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Last reviewed: 5 Sep 2023
Last updated: 19 Oct 2021



History and exam

Key diagnostic factors

  • coarsening of facial features
  • soft-tissue and skin changes
  • carpal tunnel syndrome
  • joint pain and dysfunction
  • snoring
  • alterations in sexual functioning
  • history or family history of inherited syndrome
More key diagnostic factors

Other diagnostic factors

  • fatigue
  • hypertension, arrhythmias
  • organomegaly
  • increased appetite, polyuria/polydipsia
  • headaches
  • visual field defects
  • signs and symptoms of hypopituitarism
  • cranial nerve palsies (e.g., ophthalmoplegia)
Other diagnostic factors

Risk factors

  • GPR101 overexpression
  • multiple endocrine neoplasia type 1 syndrome
  • isolated familial acromegaly
  • McCune-Albright syndrome
  • Carney complex
More risk factors

Diagnostic investigations

1st investigations to order

  • serum insulin-like growth factor 1 (IGF-1)
  • oral glucose tolerance test (OGTT)
  • random serum growth hormone (GH)
More 1st investigations to order

Investigations to consider

  • pituitary MRI or CT scan
  • GH-releasing hormone
  • chest and/or abdominal CT scanning
  • total body scintigraphy with radiolabeled somatostatin analog (octreoscan)
  • PET scan with radiolabeled somatostatin analog (Gallium-68 DOTATATE)
  • plasma cortisol
  • prolactin
  • thyroid-stimulating hormone (TSH) and free thyroxine
  • estradiol or testosterone
  • visual field testing
More investigations to consider

Treatment algorithm


enclosed pituitary tumor

unresectable pituitary tumor (with neural or vascular impingement/invasion)

nonpituitary adenoma etiology


pituitary adenoma progression or recurrence



Maria Fleseriu, MD, FACE

Professor of Medicine (Endocrinology) and Neurological Surgery


Pituitary Center

Oregon Health & Science University




MF declares that she receives research funding (paid to Oregon Health & Science University) as well as scientific consulting fees from Chiasma, Crinetics, Ionis and Recordati; she receives scientific consulting fees from Ipsen and Pfizer. MF is an author of a number of references cited in this topic.


Professor Fleseriu would like to gratefully acknowledge Professor Ariel Barkan, Dr Omar Serri and Dr Sophie Vallette, previous contributors to this topic.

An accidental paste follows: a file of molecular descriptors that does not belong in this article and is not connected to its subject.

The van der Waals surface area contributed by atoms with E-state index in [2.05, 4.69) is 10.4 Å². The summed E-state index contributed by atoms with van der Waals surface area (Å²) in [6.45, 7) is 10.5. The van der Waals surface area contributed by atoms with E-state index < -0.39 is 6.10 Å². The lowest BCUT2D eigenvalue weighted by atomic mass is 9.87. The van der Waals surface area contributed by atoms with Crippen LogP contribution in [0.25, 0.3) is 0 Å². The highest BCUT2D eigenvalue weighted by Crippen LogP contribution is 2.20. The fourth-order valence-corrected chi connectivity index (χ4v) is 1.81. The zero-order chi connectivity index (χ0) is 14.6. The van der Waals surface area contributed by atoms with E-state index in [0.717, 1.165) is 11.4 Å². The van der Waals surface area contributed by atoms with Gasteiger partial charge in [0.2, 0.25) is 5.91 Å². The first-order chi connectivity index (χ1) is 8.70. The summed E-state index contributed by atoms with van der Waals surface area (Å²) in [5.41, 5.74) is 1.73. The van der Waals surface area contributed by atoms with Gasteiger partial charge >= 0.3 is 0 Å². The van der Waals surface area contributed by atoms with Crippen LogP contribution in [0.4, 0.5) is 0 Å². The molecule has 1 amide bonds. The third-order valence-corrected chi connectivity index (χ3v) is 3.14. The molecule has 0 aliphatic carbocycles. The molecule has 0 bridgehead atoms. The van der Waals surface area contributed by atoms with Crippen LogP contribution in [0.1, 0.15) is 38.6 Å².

AB has received lecturing fees and research support from Novartis and Ipsen and is an author of several references cited in this topic. OS has received lecturing and educational program fees from Novartis Canada and is an author of a reference cited in this topic. SV has received fees for lecturing and attending a symposium and is an author of a reference cited in this topic.

Peer reviewers

Robert D. Murray, MBBS, BSc, FRCP, MD

Consultant Endocrinologist & Honorary Senior Lecturer

Department of Endocrinology

Leeds Centre for Diabetes & Endocrinology

Leeds Teaching Hospitals NHS Trust

St James’s University Hospital




RDM declares that he has no competing interests.

Shlomo Melmed, MD

Senior Vice President and Dean

Cedars Sinai Medical Center

Los Angeles



SM has research grants of over 6 figures USD. SM is an author of a number of references cited in this topic.

Laurence Kennedy, MD, FRCP

Professor and Chief


Department of Endocrinology, Diabetes and Metabolism

Cleveland Clinic




LK declares that he has no competing interests.

  • Acromegaly images
  • Differentials

    • acromegaloidism or pseudoacromegaly
    More Differentials
  • Guidelines

    • A Pituitary Society update to acromegaly management guidelines
    • A consensus on the diagnosis and treatment of acromegaly comorbidities: an update
    More Guidelines
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